“In some cases, the forgery is advanced, so it is harder to detect,” DFA Assistant Secretary Elmer Cato says. “But of course, aside from this we could also check based on the appearance of the passport applicant, and our personnel also conduct interviews.”

After securing their passports, it is on to the documents necessary to allow the girls to work abroad, such as the Overseas Employment Certificate from the POEA.

“Because our processing is online, they are not required to appear personally, they can get their OEC through the agency,” POEA Administrator Bernard Olalia says.

“We need the whole government, especially the concerned agencies, to be part of this effort to stop the exploitation of our countrymen.”

Elmer Cato
Assistant Secretary, Department of Foreign Affairs

The last line of defense for the government is the Bureau of Immigration, which uses a “triangulation process” to identify possible victims of human trafficking. Spokesperson Dana Krizia Sandoval says BI personnel are trained well to spot these cases.

“The immigration officer examines the documents that a passenger shows, their statements, what they say they will do abroad. They look at the demeanor, how they are acting,” Sandoval says.

In 2018, the bureau offloaded some 28,000 people suspected to be victims of trafficking.

This was how the BI discovered Fatima and her companions, allowing her to be rescued.

Despite efforts by authorities, other women, even those older than Fatima, have not been as lucky in avoiding the trap.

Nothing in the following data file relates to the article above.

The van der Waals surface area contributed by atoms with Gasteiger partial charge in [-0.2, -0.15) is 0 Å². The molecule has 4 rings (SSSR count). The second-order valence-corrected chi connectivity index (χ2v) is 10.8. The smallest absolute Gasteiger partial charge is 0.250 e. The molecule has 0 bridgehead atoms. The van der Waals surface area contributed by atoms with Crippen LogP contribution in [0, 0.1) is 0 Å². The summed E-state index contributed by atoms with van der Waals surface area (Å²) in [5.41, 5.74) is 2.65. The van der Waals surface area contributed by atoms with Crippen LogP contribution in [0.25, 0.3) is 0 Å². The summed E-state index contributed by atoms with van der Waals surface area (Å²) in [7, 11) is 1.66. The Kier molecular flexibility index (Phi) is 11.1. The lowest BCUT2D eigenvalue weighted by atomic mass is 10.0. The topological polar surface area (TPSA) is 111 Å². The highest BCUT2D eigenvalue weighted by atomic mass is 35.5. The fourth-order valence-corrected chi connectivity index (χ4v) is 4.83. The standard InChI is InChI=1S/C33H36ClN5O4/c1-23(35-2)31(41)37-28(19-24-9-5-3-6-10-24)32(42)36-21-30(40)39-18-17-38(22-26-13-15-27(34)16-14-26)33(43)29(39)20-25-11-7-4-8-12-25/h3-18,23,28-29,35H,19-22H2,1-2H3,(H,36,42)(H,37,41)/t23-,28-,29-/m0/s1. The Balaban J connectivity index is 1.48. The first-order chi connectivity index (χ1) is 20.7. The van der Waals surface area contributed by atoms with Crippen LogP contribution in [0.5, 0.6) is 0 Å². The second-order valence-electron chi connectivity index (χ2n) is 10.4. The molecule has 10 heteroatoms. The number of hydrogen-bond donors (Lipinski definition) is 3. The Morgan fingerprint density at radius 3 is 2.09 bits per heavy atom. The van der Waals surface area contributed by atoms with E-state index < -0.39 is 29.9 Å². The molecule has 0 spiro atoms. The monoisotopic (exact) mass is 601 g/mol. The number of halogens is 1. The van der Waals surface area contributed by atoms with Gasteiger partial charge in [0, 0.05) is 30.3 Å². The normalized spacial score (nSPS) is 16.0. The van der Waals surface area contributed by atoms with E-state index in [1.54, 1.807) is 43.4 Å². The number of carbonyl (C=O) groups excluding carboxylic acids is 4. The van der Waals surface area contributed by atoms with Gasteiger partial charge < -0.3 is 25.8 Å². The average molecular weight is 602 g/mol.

According to GMA News Research, there were more 500 reported cases of human trafficking in the Middle East in from January to June 2017.

This was also the case for nine Filipinas, who were lured with jobs abroad via social media.

The women were promised work in Dubai in the United Arab Emirates, traveling there on tourist visas.

Upon arrival, however, they were told that no such jobs exist. They had a choice: they could go to work in Baghdad in Iraq, or pay as much as $3,000 to go home.

This scheme is called “third country hiring.” Victims are promised work in one place, only to be sent to another country with a deployment ban where they will be forced to work as domestic helpers.

“When they get there, they would be told there is no work for them in Dubai, so they are forced to choose whether to work in Syria, or work in Iraq,” Cato says.

The women were detained on their way to Baghdad for entering the country without a visa. Securing one would have been impossible anyway because the Philippines has a total deployment ban in Iraq.

“Those nine did not have visas, so they entered Iraq illegally,” Cato says. “In the case of these nine we were able to recover them.”

There is still a deployment ban on Filipino workers for Iraq, Syria, and Libya, but illegal recruiters have taken advantage of the situation. The POEA says it is prosecuting and blacklisting recruiters who try to skirt deployment bans in some countries in the Middle East. The agency has an anti-illegal recruitment unit that works in coordination with different agencies in the Philippines and abroad.

The DFA, for its part, urges Filipinos to be vigilant when receiving job offers online.

Combating trafficking, Cato admits, is no easy task.

“We need the whole government, especially the concerned agencies, to be part of this effort to stop the exploitation of our countrymen,” Cato said.

Fatima, meanwhile, remains under the care of Voice of the Free. She could not be returned to her parents while a probe is ongoing about her case.

But with traffickers continuing find new ways to try to exploit the system, it seems inevitable that there will be another Fatima in the future, falling prey to promises of a better life abroad.